Cupid legend

   In Roman mythology, Cupid is the god of love and son of Venus. He is identified with the Greek god Eros. In some accounts, Cupid is a handsome youth, while other sources describe him as a mischievous child. He is often represented as a winged archer and sometimes as blindfolded to signify that love is blind. Gods or mortals wounded by his arrows fell helplessly in love, as, for example, Apollo with Daphne, and Dido with Aeneas.
   The most famous legend about Cupid is probably the Cupid and Psyche myth narrated in Apuleius' The Golden Ass (2d century A.D.). According to this tale, Venus commanded Cupid to punish a mortal princess, Psyche, because she was so beautiful that men honored her instead of the goddess. However, when Cupid saw Psyche, he fell in love with her. He then made himself invisible and ordered her never to try to see him. When Psyche eventually disobeyed him, he left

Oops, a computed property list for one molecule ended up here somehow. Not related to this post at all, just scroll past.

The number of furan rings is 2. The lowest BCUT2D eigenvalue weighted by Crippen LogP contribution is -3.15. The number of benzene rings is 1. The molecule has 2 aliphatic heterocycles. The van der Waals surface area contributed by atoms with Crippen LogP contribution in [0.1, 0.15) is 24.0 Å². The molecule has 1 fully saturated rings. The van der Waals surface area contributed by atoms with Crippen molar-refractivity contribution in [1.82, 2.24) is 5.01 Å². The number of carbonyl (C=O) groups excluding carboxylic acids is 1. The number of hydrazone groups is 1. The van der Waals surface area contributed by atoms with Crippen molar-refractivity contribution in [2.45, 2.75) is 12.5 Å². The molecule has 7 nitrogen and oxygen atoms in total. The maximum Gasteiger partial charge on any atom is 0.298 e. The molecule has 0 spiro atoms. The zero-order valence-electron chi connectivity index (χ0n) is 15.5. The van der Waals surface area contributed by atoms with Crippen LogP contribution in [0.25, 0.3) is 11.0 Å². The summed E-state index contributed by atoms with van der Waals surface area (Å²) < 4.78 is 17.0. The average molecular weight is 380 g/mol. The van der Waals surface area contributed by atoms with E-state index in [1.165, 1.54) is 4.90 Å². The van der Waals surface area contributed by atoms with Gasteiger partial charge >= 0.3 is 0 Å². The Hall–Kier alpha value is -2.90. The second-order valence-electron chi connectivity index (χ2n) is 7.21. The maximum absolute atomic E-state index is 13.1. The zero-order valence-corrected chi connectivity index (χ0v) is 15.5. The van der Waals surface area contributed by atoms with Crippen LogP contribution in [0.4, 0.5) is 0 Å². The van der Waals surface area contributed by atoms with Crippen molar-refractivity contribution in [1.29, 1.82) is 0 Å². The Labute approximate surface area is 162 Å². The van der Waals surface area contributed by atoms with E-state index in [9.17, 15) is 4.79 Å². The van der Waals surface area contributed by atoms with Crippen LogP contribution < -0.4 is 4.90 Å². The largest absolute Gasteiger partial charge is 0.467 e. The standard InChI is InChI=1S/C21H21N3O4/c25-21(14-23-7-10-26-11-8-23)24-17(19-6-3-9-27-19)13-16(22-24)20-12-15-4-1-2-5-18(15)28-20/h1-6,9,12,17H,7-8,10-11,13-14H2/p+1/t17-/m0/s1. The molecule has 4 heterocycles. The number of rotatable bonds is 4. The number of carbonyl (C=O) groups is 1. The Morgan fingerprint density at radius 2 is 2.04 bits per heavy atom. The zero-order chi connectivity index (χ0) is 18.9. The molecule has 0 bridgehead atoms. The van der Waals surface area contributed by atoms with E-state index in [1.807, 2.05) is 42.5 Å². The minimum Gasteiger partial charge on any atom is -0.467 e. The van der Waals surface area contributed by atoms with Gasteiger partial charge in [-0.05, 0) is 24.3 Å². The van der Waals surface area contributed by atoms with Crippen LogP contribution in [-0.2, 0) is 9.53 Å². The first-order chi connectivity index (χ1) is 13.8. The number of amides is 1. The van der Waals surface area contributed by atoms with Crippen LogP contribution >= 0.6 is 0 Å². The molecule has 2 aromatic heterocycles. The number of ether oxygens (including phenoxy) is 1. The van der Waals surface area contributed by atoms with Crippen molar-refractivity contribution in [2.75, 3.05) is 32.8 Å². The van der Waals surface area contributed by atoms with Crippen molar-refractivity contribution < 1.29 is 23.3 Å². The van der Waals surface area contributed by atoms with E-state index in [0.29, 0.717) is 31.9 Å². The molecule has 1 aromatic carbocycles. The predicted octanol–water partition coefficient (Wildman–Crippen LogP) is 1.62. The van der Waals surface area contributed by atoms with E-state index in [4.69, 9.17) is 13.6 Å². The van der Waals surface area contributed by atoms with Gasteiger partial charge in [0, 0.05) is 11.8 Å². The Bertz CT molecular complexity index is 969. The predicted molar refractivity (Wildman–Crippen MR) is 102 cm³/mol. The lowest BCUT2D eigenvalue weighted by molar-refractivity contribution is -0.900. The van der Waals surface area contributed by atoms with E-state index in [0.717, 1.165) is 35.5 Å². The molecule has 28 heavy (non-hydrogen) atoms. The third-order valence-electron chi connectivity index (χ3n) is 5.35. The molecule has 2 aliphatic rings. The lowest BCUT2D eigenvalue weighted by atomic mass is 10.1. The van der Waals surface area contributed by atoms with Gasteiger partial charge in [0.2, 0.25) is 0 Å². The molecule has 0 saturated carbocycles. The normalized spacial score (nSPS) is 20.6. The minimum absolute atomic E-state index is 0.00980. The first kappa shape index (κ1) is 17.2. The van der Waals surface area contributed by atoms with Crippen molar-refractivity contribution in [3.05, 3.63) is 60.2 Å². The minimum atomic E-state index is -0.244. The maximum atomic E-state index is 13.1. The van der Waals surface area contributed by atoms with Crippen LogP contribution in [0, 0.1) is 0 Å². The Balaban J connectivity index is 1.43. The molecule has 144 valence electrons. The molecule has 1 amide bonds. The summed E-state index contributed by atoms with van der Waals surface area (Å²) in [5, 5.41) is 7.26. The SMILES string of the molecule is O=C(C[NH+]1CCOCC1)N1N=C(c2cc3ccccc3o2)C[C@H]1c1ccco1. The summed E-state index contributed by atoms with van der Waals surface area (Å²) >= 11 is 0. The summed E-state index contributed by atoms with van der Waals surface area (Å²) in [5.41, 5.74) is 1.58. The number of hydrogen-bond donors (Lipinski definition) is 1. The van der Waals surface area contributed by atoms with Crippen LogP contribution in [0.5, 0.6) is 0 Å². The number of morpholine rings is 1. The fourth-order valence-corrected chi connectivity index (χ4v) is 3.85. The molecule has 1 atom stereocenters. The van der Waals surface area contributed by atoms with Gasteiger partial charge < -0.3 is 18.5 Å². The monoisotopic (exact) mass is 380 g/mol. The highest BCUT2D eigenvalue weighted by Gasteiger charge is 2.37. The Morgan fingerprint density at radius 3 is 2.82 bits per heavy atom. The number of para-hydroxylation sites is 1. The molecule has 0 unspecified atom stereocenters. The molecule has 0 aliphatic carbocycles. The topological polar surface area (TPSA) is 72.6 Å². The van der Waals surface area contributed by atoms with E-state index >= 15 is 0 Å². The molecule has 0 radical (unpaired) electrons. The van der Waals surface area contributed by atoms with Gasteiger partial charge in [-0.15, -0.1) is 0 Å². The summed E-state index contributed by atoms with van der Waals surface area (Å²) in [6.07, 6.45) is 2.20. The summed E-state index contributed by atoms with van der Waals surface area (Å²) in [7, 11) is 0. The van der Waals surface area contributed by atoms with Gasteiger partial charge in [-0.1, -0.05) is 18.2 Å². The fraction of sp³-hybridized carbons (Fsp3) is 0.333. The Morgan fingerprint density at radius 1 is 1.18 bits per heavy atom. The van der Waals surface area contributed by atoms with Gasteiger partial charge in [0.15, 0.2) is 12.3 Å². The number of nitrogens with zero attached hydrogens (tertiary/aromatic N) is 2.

her in anger. After much suffering and searching for him, Psyche was forgiven, granted immortality by Jupiter, and united with Cupid forever. This myth symbolizes the union of Love and Soul, for Cupid is the god of love and psyche is the Greek word for "soul."